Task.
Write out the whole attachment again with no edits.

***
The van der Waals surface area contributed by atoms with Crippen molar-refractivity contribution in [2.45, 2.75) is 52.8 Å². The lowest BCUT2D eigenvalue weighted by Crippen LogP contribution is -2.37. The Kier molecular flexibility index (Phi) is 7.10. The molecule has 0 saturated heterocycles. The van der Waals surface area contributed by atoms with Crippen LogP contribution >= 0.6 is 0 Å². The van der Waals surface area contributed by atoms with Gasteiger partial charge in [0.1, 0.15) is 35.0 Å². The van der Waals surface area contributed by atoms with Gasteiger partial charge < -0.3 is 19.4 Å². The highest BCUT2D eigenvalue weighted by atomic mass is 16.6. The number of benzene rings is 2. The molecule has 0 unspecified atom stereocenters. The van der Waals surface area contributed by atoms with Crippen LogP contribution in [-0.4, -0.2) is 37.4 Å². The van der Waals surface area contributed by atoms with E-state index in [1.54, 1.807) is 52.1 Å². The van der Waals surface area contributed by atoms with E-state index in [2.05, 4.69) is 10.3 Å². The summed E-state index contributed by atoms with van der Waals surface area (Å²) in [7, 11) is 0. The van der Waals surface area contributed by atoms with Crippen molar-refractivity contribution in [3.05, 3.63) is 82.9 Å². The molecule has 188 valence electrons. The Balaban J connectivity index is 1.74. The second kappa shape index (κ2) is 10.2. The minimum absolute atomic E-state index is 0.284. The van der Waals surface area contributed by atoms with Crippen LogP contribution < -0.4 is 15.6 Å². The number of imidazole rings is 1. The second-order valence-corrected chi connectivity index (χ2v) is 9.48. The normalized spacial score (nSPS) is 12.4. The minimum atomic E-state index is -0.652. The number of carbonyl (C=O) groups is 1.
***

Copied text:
The van der Waals surface area contributed by atoms with Crippen molar-refractivity contribution in [2.45, 2.75) is 52.8 Å². The lowest BCUT2D eigenvalue weighted by Crippen LogP contribution is -2.37. The Kier molecular flexibility index (Phi) is 7.10. The molecule has 0 saturated heterocycles. The van der Waals surface area contributed by atoms with Crippen LogP contribution >= 0.6 is 0 Å². The van der Waals surface area contributed by atoms with Gasteiger partial charge in [0.1, 0.15) is 35.0 Å². The van der Waals surface area contributed by atoms with Gasteiger partial charge < -0.3 is 19.4 Å². The highest BCUT2D eigenvalue weighted by atomic mass is 16.6. The number of benzene rings is 2. The molecule has 0 unspecified atom stereocenters. The van der Waals surface area contributed by atoms with Crippen LogP contribution in [-0.4, -0.2) is 37.4 Å². The van der Waals surface area contributed by atoms with E-state index in [1.54, 1.807) is 52.1 Å². The van der Waals surface area contributed by atoms with E-state index in [2.05, 4.69) is 10.3 Å². The summed E-state index contributed by atoms with van der Waals surface area (Å²) in [7, 11) is 0. The van der Waals surface area contributed by atoms with Crippen molar-refractivity contribution in [3.05, 3.63) is 82.9 Å². The molecule has 188 valence electrons. The Balaban J connectivity index is 1.74. The second kappa shape index (κ2) is 10.2. The minimum absolute atomic E-state index is 0.284. The van der Waals surface area contributed by atoms with Crippen LogP contribution < -0.4 is 15.6 Å². The number of imidazole rings is 1. The second-order valence-corrected chi connectivity index (χ2v) is 9.48. The normalized spacial score (nSPS) is 12.4. The minimum atomic E-state index is -0.652. The number of carbonyl (C=O) groups is 1.